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I'm a poor CX racer and have one wheel set for racing, commuting, changing course conditions, etc. I change tires a lot and don't want to go tubeless and can't afford to dive into tubulars. In racing my CX bike in short track MTB races and an off-road triathlon, I keep pinch flatting, which is frustrating.

 

So...I thought I'd give latex tubes a shot this CX season. I understand Challenge quit making them and Michelin doesn't make them in a CX size. Consequently, just about nobody has them. I found a supplier in the UK that can get me some, but with foreign currency and shipping it is expensive and seems silly to jump into something that seems to obsolete.

 

For those that have used latex tubes for cross...is there a reason they are hard to get? I'm left to presume they were just not that popular. Should I give it a try? Any leads on supply in the US?

 

Thanks for any input...

 

-T

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Well, I am not sure this fully relevant, but my .02 anyway. In the 90's when I was racing XC a lot, we used Air-B latex tubes. I could really feel a difference in the weight and they seemed much faster.

The big problem with them is that they can dry out. I would have some brand new tubes that were "dry" and they become very brittle and flat very easy. When they are not dry, I am not sure they would be any better for pinch flats.

I am not sure if there any any versions now days that are better, but I have not heard much about them for a while.

There was an CXmag issue that tested different tubes and pressures pinching flatting with the latex having a good showing.  Like Oliver says looking at the tire pressure and adjusting riding style is likely going to make a bigger difference on avoiding flats.  I generally opt to run slightly higher pressure vs. risking a race ending flat.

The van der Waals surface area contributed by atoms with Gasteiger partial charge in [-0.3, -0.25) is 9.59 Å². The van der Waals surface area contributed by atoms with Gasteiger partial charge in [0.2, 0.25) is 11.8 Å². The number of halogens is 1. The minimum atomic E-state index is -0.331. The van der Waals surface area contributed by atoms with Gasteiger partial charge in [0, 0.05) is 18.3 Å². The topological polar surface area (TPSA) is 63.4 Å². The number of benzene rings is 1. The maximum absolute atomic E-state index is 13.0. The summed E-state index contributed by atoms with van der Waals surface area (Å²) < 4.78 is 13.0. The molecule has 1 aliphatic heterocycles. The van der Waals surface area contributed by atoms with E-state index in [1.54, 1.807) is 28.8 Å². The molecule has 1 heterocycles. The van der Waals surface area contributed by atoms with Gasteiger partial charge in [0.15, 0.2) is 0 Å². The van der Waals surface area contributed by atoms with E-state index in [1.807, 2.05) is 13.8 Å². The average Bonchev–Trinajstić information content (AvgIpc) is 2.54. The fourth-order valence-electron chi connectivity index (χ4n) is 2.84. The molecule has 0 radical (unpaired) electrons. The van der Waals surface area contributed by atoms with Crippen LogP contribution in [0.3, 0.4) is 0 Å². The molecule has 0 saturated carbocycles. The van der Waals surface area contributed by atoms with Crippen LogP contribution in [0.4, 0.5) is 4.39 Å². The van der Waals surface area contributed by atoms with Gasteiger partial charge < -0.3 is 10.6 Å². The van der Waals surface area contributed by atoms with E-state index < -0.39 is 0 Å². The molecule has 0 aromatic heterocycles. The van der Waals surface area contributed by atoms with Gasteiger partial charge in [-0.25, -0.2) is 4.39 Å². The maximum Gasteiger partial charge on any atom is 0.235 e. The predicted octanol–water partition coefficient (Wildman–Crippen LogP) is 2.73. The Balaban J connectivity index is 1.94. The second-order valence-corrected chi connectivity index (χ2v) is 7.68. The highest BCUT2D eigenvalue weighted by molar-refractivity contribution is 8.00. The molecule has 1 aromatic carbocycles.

Nice idea on weight saving BUT!!!! NOT WORTH IT!!! Tried last year and they are very nice looking but don't hold up to the abuse that CX provides! First ride on a grass only coarse blew the tube and gave a great BANG  but it was not my idea of money well spent...This year I'm attempting tubeless....so far so good!
Reading this reminds me of the old saying, "Butyl is beautiful." I'd pass on latex tubes.
I would say they are worthwhile ONLY if you have a supple tire casing. (Schwalbe or Challenge), your ride quality will DEFINITELY improve. However, if you are naturally prone to pinch flats... skip and go to butyll.
how about getting some tubes with removalbe valve cores and dumping in some sealant for some extra flat protection? 
As others have said, it sounds like you need to run higher pressure. I use standard butyl tubes but talc them liberally in a ziplock baggie before installation.  I also talc the inside of the tires.  So...lots of baby powder.  Not sure of how much it helps but but I haven't had a pinch flat in a long time (although I don't run super low pressure).
if you decide to get latex ones I have 4 brand new Challenge Latex Corsa Tube in 700 x 30/35 with 47.5mm presta valves.  Purchased them 2 months ago for my training wheels but have been riding on tubulars all the time.  If you are interested I can resell at $15/pop (original price) with free shipping. I never used latex on cross but use latex on my road bike and love them.
Any chance you still have those tubes?
sorry, sold

I never reported back, but so far I'm loving the latex tubes. I'm about 180-185 pounds and I've been running them with Clement Crusade PDX clinchers and have run them at 35 psi with no problems. Seems to be a great combo, lots of grip and I love these tires in the mud. After some wet and muddy races I re-coated the latex with some light oil. They soaked that up quick and it seems to keep them supple. Still have two new ones on stand-by, but so far, I'm a believer in the latex...

Thanks everyone for the replies and Martin for the offer. I will contact you off-list. I have always erred on the side of higher psi, except this summer, when I've been racing against mountain bikes in dry and/or rocky conditions. Admittedly, my CX bike wasn't the best tool for the job, but I tried to push it is little with lower pressures. Not the butyl's fault, I suppose.

I may give the latex a try, particularly when the weather turns wet and I start running my mud tires. I'll report back if I do. Thanks again,

-T

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